As hospitals reel with omicron and staff shortages, state promises aid

The convergence of record-smashing numbers of patients stricken with the highly infectious omicron strain of COVID-19 and a critical shortage of workers is pushing Illinois hospitals to their limits, officials said Wednesday.

Like other health systems across the U.S., "on any given day, we have several hundred of our team members who are out with COVID-19 - our team members are not immune to it," Advocate Aurora Health's Dr. Robert Citronberg, executive medical director of infectious disease and prevention, explained at a media update.

Hospitalizations totaled 7,219 as of Tuesday night.

"We've never had this many COVID patients in the hospital at any point in the pandemic," IDPH Director Ngozi Ezike said at a briefing. "The vast majority, 80%, are unvaccinated."

Along with hundreds of health care employees at home with COVID-19 infections, many have quit "because of exhaustion and stress and trauma they've endured" during the pandemic, Ezike said.

Gov. J.B. Pritzker said 2,048 contract health care workers will be dispatched across Illinois to bolster depleted hospitals. So far, 919 people are currently deployed, and 552 more will start Friday. The state has existing contracts with staffing firms, and a majority of hospitals will be paying for the temps.

The Federal Emergency Management Agency also activated medical teams to assist hospitals in crisis, with 237 individuals in the field now and 340 more on the way, Pritkzer said, noting some FEMA workers are in the Rockford area. The city had only two ICU beds available Monday, the Rockford Register Star reported.

At an event Wednesday organized by SEIU Healthcare Illinois, Loretto Hospital lead emergency room technician Wellington Thomas described caring for "patients in the hallways ... because we just don't have rooms for them. I almost decided to change careers, it's that stressful." The union is seeking hazard pay for hospital workers.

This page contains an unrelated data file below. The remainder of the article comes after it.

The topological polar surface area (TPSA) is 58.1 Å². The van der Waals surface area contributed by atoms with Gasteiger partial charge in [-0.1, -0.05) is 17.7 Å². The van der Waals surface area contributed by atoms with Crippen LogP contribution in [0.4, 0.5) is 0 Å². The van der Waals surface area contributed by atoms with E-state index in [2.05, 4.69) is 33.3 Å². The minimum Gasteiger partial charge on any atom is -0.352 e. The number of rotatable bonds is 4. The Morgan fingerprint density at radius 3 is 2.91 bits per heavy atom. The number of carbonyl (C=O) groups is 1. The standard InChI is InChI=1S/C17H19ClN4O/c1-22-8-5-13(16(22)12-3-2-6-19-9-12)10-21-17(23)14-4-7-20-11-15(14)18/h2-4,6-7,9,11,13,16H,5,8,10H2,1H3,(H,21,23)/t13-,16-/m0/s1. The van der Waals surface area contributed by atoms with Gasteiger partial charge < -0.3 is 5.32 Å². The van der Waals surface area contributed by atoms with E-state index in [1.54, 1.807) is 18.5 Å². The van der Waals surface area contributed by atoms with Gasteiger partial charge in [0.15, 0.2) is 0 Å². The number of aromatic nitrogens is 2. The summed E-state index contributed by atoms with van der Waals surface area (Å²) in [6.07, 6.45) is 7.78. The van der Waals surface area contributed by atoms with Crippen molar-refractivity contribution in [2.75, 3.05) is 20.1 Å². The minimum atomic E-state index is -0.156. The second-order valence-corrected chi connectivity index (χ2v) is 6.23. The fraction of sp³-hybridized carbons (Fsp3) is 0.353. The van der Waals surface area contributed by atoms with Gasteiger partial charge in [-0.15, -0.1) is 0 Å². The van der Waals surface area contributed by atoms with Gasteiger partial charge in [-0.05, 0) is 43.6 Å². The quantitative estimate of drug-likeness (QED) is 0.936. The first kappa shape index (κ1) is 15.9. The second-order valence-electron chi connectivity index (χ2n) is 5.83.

New cases of COVID-19 spiked to 34,573 Wednesday, the third-highest tally since the pandemic began, the Illinois Department of Public Health reported.

The state also recorded 144 more deaths, a significant increase compared to the January daily average of 74.

On Tuesday, 56,796 more COVID-19 shots were administered. The seven-day average is 51,745.

The state's positivity rate for COVID-19 cases Wednesday was 12%, the same as Tuesday, and is based on a seven-day average.

So far, 8,222,470 people - or 64.9% of Illinois' 12.7 million population - have been fully vaccinated, according to the U.S. Centers for Disease Control. The CDC defines fully vaccinated as having two doses of the Pfizer or Moderna vaccines or one dose of Johnson & Johnson's shot.

Of those people who are fully vaccinated, 42.2% have received a booster shot.

The federal government has delivered 22,423,735 doses of vaccine to Illinois since distribution began in mid-December, and 19,779,403 shots have been administered.

Total cases statewide stand at 2,522,953, and 28,804 Illinoisans have died since the pandemic began.

Labs processed 237,157 virus tests in the last 24 hours.

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